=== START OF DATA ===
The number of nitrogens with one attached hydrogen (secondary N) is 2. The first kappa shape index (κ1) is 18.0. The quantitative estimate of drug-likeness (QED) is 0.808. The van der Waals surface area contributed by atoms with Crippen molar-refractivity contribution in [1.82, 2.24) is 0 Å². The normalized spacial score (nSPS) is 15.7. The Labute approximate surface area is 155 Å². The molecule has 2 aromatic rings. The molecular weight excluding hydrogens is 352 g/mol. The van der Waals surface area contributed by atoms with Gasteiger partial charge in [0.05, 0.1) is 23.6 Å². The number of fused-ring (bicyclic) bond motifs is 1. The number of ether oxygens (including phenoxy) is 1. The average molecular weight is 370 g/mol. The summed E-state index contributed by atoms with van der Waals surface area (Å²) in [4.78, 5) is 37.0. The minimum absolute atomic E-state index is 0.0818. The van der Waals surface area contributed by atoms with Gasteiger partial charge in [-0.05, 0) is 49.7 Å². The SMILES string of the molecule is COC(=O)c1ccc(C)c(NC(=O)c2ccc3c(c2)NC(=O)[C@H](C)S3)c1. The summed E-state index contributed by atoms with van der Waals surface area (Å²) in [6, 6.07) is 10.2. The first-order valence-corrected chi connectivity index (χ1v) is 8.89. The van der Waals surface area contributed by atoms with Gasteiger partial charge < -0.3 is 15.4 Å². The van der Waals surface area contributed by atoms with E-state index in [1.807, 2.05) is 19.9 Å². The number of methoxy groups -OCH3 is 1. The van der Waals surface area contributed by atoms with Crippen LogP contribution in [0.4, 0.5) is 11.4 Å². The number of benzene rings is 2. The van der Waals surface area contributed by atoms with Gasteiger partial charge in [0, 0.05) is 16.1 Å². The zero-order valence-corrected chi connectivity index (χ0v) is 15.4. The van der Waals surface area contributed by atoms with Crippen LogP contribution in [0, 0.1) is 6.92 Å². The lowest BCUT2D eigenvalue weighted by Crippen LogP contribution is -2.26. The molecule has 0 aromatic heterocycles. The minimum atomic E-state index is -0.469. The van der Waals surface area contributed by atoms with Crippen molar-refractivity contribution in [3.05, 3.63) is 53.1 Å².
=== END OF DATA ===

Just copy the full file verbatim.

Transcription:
The number of nitrogens with one attached hydrogen (secondary N) is 2. The first kappa shape index (κ1) is 18.0. The quantitative estimate of drug-likeness (QED) is 0.808. The van der Waals surface area contributed by atoms with Crippen molar-refractivity contribution in [1.82, 2.24) is 0 Å². The normalized spacial score (nSPS) is 15.7. The Labute approximate surface area is 155 Å². The molecule has 2 aromatic rings. The molecular weight excluding hydrogens is 352 g/mol. The van der Waals surface area contributed by atoms with Gasteiger partial charge in [0.05, 0.1) is 23.6 Å². The number of fused-ring (bicyclic) bond motifs is 1. The number of ether oxygens (including phenoxy) is 1. The average molecular weight is 370 g/mol. The summed E-state index contributed by atoms with van der Waals surface area (Å²) in [4.78, 5) is 37.0. The minimum absolute atomic E-state index is 0.0818. The van der Waals surface area contributed by atoms with Gasteiger partial charge in [-0.05, 0) is 49.7 Å². The SMILES string of the molecule is COC(=O)c1ccc(C)c(NC(=O)c2ccc3c(c2)NC(=O)[C@H](C)S3)c1. The summed E-state index contributed by atoms with van der Waals surface area (Å²) in [6, 6.07) is 10.2. The first-order valence-corrected chi connectivity index (χ1v) is 8.89. The van der Waals surface area contributed by atoms with Gasteiger partial charge < -0.3 is 15.4 Å². The van der Waals surface area contributed by atoms with E-state index in [1.807, 2.05) is 19.9 Å². The number of methoxy groups -OCH3 is 1. The van der Waals surface area contributed by atoms with Crippen LogP contribution in [0.4, 0.5) is 11.4 Å². The number of benzene rings is 2. The van der Waals surface area contributed by atoms with Gasteiger partial charge in [0, 0.05) is 16.1 Å². The zero-order valence-corrected chi connectivity index (χ0v) is 15.4. The van der Waals surface area contributed by atoms with Crippen LogP contribution in [0, 0.1) is 6.92 Å². The lowest BCUT2D eigenvalue weighted by Crippen LogP contribution is -2.26. The molecule has 0 aromatic heterocycles. The minimum atomic E-state index is -0.469. The van der Waals surface area contributed by atoms with Crippen molar-refractivity contribution in [3.05, 3.63) is 53.1 Å².